Laura Washington: Chicago pediatrician sees the ravages of sugar daily

SHARE Laura Washington: Chicago pediatrician sees the ravages of sugar daily

Fighting obesity and diabetes begins with parents keeping sugary drinks and junk food out of the house. | THINKSTOCK.COM

As the war over Cook County’s sweetened beverage tax rages on, our children are the biggest casualties.

Dr. Icy Cade-Bell cares. A pediatrician for nearly 30 years, she knows high sugar consumption leads to deadly outcomes.

“Everybody knows pop is not good for you or, rather, you should not drink a lot of pop,” she said when we met last week.


Yet she battles childhood obesity every day, treating children and adolescents at Comer Children’s Hospitaland the Friend Family Health Centeron Chicago’s South Side.

Cade-Bell also is the medical director of the University of Chicago Pediatric Mobile Medical Unit, which visits schools to treat children who lack access to regular medical care. Many are African-American and from low-income families.

A 2013 study by the City of Chicago found that 48.6 percent of Chicago Public Schools sixth-graders were overweight or obese. Among 9th graders, it was 45 percent.

At every clinic session, Cade-Bell said, sees at least one child who is overweight to obese.

Sugar is a leading culprit, leading to Type 2 diabetes, heart disease and other serious maladies. She cites the mantra of a national anti-obesity campaign:“Rethink your Drink.”

Yes, parents know pop is bad, she said, “but I’m not sure people think about Capri Suns, or Hawaiian Punch or Kool-Aid or juice.”

Even 100 percent juice has sugar.

Keep them out of the house, Cade-Bell advises parents. “It starts there,” she notes. “I also talk to them about other houses the child might go to.”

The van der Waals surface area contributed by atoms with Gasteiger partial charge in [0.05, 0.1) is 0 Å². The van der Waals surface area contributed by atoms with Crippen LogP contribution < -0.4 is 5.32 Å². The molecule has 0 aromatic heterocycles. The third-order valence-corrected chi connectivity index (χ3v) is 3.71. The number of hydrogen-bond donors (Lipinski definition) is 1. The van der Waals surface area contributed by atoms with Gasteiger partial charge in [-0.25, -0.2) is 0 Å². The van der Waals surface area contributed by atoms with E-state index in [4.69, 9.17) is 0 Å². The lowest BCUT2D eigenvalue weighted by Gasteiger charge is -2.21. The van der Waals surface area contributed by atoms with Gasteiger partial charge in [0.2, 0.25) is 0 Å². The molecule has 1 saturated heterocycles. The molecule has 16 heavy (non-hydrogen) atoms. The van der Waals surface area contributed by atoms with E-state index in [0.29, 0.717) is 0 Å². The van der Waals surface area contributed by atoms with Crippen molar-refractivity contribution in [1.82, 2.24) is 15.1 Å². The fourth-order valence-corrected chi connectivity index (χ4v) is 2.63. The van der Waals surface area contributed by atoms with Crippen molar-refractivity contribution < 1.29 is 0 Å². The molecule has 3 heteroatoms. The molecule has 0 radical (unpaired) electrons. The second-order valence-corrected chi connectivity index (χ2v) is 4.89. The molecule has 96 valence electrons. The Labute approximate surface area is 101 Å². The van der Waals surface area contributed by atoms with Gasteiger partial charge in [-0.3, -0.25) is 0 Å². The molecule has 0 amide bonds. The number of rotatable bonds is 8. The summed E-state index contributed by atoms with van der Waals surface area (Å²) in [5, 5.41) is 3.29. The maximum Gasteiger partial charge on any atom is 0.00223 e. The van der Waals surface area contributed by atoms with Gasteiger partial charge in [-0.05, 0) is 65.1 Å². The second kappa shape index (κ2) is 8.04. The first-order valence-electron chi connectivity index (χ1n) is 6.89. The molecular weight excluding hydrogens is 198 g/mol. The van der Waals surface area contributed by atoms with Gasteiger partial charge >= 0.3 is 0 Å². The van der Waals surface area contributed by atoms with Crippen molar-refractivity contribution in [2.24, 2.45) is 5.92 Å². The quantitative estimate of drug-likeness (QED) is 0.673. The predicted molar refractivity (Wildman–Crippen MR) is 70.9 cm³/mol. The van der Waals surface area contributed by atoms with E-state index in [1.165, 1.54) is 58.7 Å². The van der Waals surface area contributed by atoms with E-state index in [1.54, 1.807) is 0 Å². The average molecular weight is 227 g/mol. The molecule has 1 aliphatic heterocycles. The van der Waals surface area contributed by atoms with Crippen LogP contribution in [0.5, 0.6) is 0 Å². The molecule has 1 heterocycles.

Like grandma’s.

“I talk about getting all the adults that take care of the child on the same page,” said Cade-Bell, a mother of three. “I think maybe that’s the hardest thing for families, because you can imagine. You are talking to your mom, the child’s grandmother, about how you want your child fed.”

She avoids two words: “fat” and “diet.”

“I don’t want to label people. I don’t want people to walk out, particularly kids, walk out of this and say, ‘she said that I’m fat.’I think that’s not actually helping them be more healthy.”

Don’t starve yourself. Don’t focus on special diets. “When you talk about weight loss. People translate that into I am going to go on a diet. And we are not really talking about a diet.”

It’s about nutrition, about choosing more milk and water, stocked with calcium and vitamins, instead of pop, loaded with calories and sugar. Pop is OK, but not every day. And in cups, not liters.

Yet childhood obesity is growing, leaving her “a little frustrated,” Cade-Bell admits. “You also wonder if how you do it is making an impact.”

There are so many complexities. Parents are busy. They don’t get enough crucial information. Some face an array of social and economic barriers.

“I think more about motivation. In a busy clinic visit you’ve got a lot to do in that 15 to 20 minutes and it’s tempting to kind of just throw out the sound bites.”

Telling children sugary drinks will lead to diabetes in 20 years doesn’t always work, but “telling them they might feel better and they might perform better on that sports team. That might resonate with them.”

“You’ll fit better in clothes, you have more energy… . It will change your life in ways that you will not expect.”

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